Theological Allegory with the Assumption of the Virgin

WAG 2896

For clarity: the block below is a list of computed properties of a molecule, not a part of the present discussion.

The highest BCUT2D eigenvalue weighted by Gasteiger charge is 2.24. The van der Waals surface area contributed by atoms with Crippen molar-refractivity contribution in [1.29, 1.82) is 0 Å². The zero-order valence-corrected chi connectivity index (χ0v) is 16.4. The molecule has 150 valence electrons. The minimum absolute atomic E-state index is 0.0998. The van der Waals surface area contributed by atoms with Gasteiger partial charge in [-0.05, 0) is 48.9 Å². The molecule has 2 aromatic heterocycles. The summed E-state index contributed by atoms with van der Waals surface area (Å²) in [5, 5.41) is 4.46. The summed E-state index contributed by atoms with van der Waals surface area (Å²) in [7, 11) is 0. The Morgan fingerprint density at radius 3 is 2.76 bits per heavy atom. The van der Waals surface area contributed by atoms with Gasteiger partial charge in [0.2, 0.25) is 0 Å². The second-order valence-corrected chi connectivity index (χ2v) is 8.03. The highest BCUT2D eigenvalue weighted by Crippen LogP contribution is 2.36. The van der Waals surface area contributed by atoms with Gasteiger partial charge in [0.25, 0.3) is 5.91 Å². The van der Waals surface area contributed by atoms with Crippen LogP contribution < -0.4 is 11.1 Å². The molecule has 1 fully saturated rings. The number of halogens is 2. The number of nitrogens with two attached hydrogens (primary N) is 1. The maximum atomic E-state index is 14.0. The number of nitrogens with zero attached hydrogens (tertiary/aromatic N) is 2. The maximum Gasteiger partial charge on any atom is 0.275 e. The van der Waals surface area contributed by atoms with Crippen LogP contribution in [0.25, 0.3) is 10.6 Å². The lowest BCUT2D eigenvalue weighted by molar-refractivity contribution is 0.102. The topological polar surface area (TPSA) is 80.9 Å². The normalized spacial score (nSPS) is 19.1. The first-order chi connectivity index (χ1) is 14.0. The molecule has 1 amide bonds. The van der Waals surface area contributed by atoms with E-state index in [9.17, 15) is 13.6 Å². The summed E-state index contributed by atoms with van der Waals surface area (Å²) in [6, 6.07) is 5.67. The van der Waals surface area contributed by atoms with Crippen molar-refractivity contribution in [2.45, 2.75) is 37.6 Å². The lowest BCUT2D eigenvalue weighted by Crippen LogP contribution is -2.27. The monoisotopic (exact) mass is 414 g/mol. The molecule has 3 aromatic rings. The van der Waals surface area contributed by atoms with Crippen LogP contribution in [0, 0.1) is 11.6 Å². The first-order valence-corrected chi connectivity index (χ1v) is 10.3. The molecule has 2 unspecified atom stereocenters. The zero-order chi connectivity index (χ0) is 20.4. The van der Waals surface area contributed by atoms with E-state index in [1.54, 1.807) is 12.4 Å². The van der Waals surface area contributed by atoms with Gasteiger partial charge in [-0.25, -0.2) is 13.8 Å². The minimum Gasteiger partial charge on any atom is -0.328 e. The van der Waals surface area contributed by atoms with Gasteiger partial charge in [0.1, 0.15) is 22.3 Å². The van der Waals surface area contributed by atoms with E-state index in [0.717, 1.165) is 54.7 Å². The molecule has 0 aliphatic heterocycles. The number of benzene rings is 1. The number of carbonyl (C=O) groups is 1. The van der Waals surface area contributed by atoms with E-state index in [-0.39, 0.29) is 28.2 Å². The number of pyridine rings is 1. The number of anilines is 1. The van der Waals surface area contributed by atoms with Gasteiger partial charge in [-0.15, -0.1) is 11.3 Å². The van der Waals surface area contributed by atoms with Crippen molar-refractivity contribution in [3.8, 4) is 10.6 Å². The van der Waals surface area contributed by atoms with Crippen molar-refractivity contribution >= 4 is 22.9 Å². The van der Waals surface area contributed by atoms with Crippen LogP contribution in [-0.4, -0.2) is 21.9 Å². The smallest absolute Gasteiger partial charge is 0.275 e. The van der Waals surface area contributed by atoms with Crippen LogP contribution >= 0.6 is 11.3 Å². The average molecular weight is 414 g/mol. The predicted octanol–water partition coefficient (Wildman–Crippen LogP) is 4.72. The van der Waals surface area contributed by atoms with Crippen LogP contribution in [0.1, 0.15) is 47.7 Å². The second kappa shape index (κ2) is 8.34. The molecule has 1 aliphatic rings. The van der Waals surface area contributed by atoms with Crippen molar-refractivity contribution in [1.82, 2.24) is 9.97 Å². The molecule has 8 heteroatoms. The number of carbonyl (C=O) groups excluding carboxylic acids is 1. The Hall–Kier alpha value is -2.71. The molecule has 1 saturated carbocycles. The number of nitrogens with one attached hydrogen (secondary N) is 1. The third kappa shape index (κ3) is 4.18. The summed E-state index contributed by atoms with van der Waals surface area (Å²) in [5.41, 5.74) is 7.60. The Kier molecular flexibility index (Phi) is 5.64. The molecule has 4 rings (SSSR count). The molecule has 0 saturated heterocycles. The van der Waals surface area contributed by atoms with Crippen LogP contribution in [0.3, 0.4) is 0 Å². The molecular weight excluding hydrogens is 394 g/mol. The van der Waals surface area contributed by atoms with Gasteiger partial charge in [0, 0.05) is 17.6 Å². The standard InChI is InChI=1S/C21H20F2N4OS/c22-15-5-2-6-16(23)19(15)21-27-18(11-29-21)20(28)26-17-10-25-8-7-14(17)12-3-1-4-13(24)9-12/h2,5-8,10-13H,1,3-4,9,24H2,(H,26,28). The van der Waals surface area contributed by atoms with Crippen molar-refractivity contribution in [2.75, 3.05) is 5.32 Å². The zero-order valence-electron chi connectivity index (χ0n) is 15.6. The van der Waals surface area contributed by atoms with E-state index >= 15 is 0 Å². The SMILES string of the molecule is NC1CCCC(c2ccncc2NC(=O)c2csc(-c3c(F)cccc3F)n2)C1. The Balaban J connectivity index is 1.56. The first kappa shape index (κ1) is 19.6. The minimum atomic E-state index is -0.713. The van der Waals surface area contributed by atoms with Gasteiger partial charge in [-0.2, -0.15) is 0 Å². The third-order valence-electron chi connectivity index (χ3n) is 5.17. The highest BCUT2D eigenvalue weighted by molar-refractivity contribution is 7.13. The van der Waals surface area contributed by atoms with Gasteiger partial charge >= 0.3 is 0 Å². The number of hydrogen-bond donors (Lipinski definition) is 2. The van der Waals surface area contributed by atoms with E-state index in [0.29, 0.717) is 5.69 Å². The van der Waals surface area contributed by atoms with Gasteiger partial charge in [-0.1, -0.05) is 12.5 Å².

This artwork has been identified as having links to a person connected with transatlantic slavery. This research is part of the Walker Art Gallery’s ongoing work to be more transparent about the collection’s relationship to Britain's colonial past. This painting was possibly owned by Margaret Aspinall (née Tobin, 1773 - 1856), and may have come into her ownership following the death of her husband James Aspinall (1760 - 1814). She was the daughter of Patrick Tobin (1738 - 1813) of the Isle of Man, whose family, like the Aspinalls, were deeply involved in the trade in enslaved African people and became very wealthy as a result. Although WAG 2896 is not among the pictures mentioned explicitly in her will following her death in Liverpool in 1856, it may have come from her estate, and before that, from her husband's. James Aspinall's father, also James Aspinall (1729 - 1787), was a co-owner of the slave ship Zong. In 1781, hundreds of enslaved people were thrown overboard in the vessel's voyage across the Atlantic when the ship reportedly ran low on drinking water. The ship's owners were later acquitted of any liability. The painting is by Arnold Van Westerhout (1651 - 1725). Its complex composition commemorates a celebrated disputation which took place on 5 September 1695, in the church of St Ignatius at the Collegium Romanum in Rome. At this highly theatrical event, Count Emerich Csaky, a Hungarian student of theology, defended various theological points in front of an audience of leading clerics and other dignitaries, and was afterwards made a Doctor of Theology. The points he defended are inscribed on the plinths to either side of the picture, and above them are trophies recording 17th-century military victories over the Turkish. A cartouche at the bottom, centre, contains a dedicatory inscription. The lower part of the composition is copied from the commemorative engraving by Westerhout after Lenardi; the upper part, showing the Virgin of the Immaculate Conception, appears to be an original work by the copyist. In the painting - though not in the original engraving - trophies are also included to commemorate Prince Eugene's capture of Temesvar in 1716, and of Belgrade in 1717. Engravings describing and commemorating academic disputations were an established category of printmaking in the 17th century. It is not clear why this painted copy was made, but the addition of the Immaculate Conception gives it the appearance of an altarpiece.